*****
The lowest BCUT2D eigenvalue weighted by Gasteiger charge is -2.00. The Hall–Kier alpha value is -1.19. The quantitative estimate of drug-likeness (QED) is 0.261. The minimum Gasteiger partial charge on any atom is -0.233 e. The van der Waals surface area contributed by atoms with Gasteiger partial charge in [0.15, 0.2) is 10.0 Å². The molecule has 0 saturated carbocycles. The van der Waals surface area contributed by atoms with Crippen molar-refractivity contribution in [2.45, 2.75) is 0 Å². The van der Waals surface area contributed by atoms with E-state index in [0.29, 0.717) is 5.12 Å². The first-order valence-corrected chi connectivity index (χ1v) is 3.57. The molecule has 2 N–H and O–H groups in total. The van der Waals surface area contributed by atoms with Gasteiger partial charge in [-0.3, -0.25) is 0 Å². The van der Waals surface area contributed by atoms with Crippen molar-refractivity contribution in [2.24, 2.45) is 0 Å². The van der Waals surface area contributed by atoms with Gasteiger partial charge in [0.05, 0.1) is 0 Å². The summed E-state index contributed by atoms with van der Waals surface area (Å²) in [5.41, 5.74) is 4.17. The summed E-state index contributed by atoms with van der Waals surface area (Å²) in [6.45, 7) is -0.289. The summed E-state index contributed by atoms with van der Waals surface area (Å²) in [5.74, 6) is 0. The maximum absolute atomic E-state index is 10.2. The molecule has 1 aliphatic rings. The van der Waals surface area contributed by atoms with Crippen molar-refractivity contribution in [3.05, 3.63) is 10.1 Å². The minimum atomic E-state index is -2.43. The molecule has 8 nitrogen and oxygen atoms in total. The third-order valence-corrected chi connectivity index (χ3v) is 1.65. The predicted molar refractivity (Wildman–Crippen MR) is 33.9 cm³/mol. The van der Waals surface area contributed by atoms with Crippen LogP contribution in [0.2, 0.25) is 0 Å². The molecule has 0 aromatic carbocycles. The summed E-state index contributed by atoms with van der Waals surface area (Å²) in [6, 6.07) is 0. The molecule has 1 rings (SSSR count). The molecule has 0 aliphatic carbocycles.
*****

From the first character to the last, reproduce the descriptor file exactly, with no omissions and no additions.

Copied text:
The lowest BCUT2D eigenvalue weighted by Gasteiger charge is -2.00. The Hall–Kier alpha value is -1.19. The quantitative estimate of drug-likeness (QED) is 0.261. The minimum Gasteiger partial charge on any atom is -0.233 e. The van der Waals surface area contributed by atoms with Gasteiger partial charge in [0.15, 0.2) is 10.0 Å². The molecule has 0 saturated carbocycles. The van der Waals surface area contributed by atoms with Crippen molar-refractivity contribution in [2.45, 2.75) is 0 Å². The van der Waals surface area contributed by atoms with E-state index in [0.29, 0.717) is 5.12 Å². The first-order valence-corrected chi connectivity index (χ1v) is 3.57. The molecule has 2 N–H and O–H groups in total. The van der Waals surface area contributed by atoms with Gasteiger partial charge in [-0.3, -0.25) is 0 Å². The van der Waals surface area contributed by atoms with Crippen molar-refractivity contribution in [2.24, 2.45) is 0 Å². The van der Waals surface area contributed by atoms with Gasteiger partial charge in [0.05, 0.1) is 0 Å². The summed E-state index contributed by atoms with van der Waals surface area (Å²) in [5.41, 5.74) is 4.17. The summed E-state index contributed by atoms with van der Waals surface area (Å²) in [6.45, 7) is -0.289. The summed E-state index contributed by atoms with van der Waals surface area (Å²) in [5.74, 6) is 0. The maximum absolute atomic E-state index is 10.2. The molecule has 1 aliphatic rings. The van der Waals surface area contributed by atoms with Crippen molar-refractivity contribution in [3.05, 3.63) is 10.1 Å². The minimum atomic E-state index is -2.43. The molecule has 8 nitrogen and oxygen atoms in total. The third-order valence-corrected chi connectivity index (χ3v) is 1.65. The predicted molar refractivity (Wildman–Crippen MR) is 33.9 cm³/mol. The van der Waals surface area contributed by atoms with Crippen LogP contribution in [0.2, 0.25) is 0 Å². The molecule has 0 aromatic carbocycles. The summed E-state index contributed by atoms with van der Waals surface area (Å²) in [6, 6.07) is 0. The molecule has 1 rings (SSSR count). The molecule has 0 aliphatic carbocycles.